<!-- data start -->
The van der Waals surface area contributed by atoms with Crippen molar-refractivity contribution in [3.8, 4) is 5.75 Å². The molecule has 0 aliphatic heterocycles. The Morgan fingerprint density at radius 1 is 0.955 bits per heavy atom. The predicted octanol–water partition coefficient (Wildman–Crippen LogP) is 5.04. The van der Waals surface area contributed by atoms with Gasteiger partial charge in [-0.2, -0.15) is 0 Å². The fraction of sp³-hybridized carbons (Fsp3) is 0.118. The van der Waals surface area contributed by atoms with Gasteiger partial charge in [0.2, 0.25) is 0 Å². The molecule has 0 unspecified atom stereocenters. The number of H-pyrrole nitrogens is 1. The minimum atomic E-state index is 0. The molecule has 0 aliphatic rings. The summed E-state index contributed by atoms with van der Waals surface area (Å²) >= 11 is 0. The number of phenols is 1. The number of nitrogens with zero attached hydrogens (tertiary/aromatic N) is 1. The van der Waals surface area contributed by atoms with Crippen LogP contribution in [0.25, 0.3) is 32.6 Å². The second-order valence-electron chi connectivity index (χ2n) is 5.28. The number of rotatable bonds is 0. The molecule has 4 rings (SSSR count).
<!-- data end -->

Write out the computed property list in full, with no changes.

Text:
The van der Waals surface area contributed by atoms with Crippen molar-refractivity contribution in [3.8, 4) is 5.75 Å². The molecule has 0 aliphatic heterocycles. The Morgan fingerprint density at radius 1 is 0.955 bits per heavy atom. The predicted octanol–water partition coefficient (Wildman–Crippen LogP) is 5.04. The van der Waals surface area contributed by atoms with Gasteiger partial charge in [-0.2, -0.15) is 0 Å². The fraction of sp³-hybridized carbons (Fsp3) is 0.118. The van der Waals surface area contributed by atoms with Gasteiger partial charge in [0.2, 0.25) is 0 Å². The molecule has 0 unspecified atom stereocenters. The number of H-pyrrole nitrogens is 1. The minimum atomic E-state index is 0. The molecule has 0 aliphatic rings. The summed E-state index contributed by atoms with van der Waals surface area (Å²) >= 11 is 0. The number of phenols is 1. The number of nitrogens with zero attached hydrogens (tertiary/aromatic N) is 1. The van der Waals surface area contributed by atoms with Crippen LogP contribution in [0.25, 0.3) is 32.6 Å². The second-order valence-electron chi connectivity index (χ2n) is 5.28. The number of rotatable bonds is 0. The molecule has 4 rings (SSSR count).